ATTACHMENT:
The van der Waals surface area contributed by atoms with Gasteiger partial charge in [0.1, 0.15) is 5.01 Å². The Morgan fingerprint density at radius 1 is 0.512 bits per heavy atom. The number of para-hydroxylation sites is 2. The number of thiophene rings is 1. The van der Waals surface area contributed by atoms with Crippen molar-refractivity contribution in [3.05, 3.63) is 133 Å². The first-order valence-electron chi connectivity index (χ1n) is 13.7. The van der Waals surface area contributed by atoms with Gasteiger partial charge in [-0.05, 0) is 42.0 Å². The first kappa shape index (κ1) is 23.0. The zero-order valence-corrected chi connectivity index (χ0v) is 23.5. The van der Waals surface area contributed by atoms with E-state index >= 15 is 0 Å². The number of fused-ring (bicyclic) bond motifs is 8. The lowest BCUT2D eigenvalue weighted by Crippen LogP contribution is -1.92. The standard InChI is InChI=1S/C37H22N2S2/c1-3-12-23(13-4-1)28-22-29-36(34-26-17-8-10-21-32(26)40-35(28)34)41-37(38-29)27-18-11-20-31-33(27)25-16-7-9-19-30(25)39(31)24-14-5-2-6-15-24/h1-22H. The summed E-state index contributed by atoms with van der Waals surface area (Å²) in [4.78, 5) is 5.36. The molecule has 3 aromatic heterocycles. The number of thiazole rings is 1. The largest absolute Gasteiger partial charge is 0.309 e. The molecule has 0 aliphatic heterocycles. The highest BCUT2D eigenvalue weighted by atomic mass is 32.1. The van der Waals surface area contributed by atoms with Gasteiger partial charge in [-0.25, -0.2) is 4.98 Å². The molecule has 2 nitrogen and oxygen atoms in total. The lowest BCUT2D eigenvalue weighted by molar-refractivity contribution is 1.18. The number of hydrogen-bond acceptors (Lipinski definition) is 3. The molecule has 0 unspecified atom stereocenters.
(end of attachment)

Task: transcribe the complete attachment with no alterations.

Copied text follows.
The van der Waals surface area contributed by atoms with Gasteiger partial charge in [0.1, 0.15) is 5.01 Å². The Morgan fingerprint density at radius 1 is 0.512 bits per heavy atom. The number of para-hydroxylation sites is 2. The number of thiophene rings is 1. The van der Waals surface area contributed by atoms with Crippen molar-refractivity contribution in [3.05, 3.63) is 133 Å². The first-order valence-electron chi connectivity index (χ1n) is 13.7. The van der Waals surface area contributed by atoms with Gasteiger partial charge in [-0.05, 0) is 42.0 Å². The first kappa shape index (κ1) is 23.0. The zero-order valence-corrected chi connectivity index (χ0v) is 23.5. The van der Waals surface area contributed by atoms with E-state index >= 15 is 0 Å². The number of fused-ring (bicyclic) bond motifs is 8. The lowest BCUT2D eigenvalue weighted by Crippen LogP contribution is -1.92. The standard InChI is InChI=1S/C37H22N2S2/c1-3-12-23(13-4-1)28-22-29-36(34-26-17-8-10-21-32(26)40-35(28)34)41-37(38-29)27-18-11-20-31-33(27)25-16-7-9-19-30(25)39(31)24-14-5-2-6-15-24/h1-22H. The summed E-state index contributed by atoms with van der Waals surface area (Å²) in [4.78, 5) is 5.36. The molecule has 3 aromatic heterocycles. The number of thiazole rings is 1. The largest absolute Gasteiger partial charge is 0.309 e. The molecule has 0 aliphatic heterocycles. The highest BCUT2D eigenvalue weighted by atomic mass is 32.1. The van der Waals surface area contributed by atoms with Gasteiger partial charge in [-0.25, -0.2) is 4.98 Å². The molecule has 2 nitrogen and oxygen atoms in total. The lowest BCUT2D eigenvalue weighted by molar-refractivity contribution is 1.18. The number of hydrogen-bond acceptors (Lipinski definition) is 3. The molecule has 0 unspecified atom stereocenters.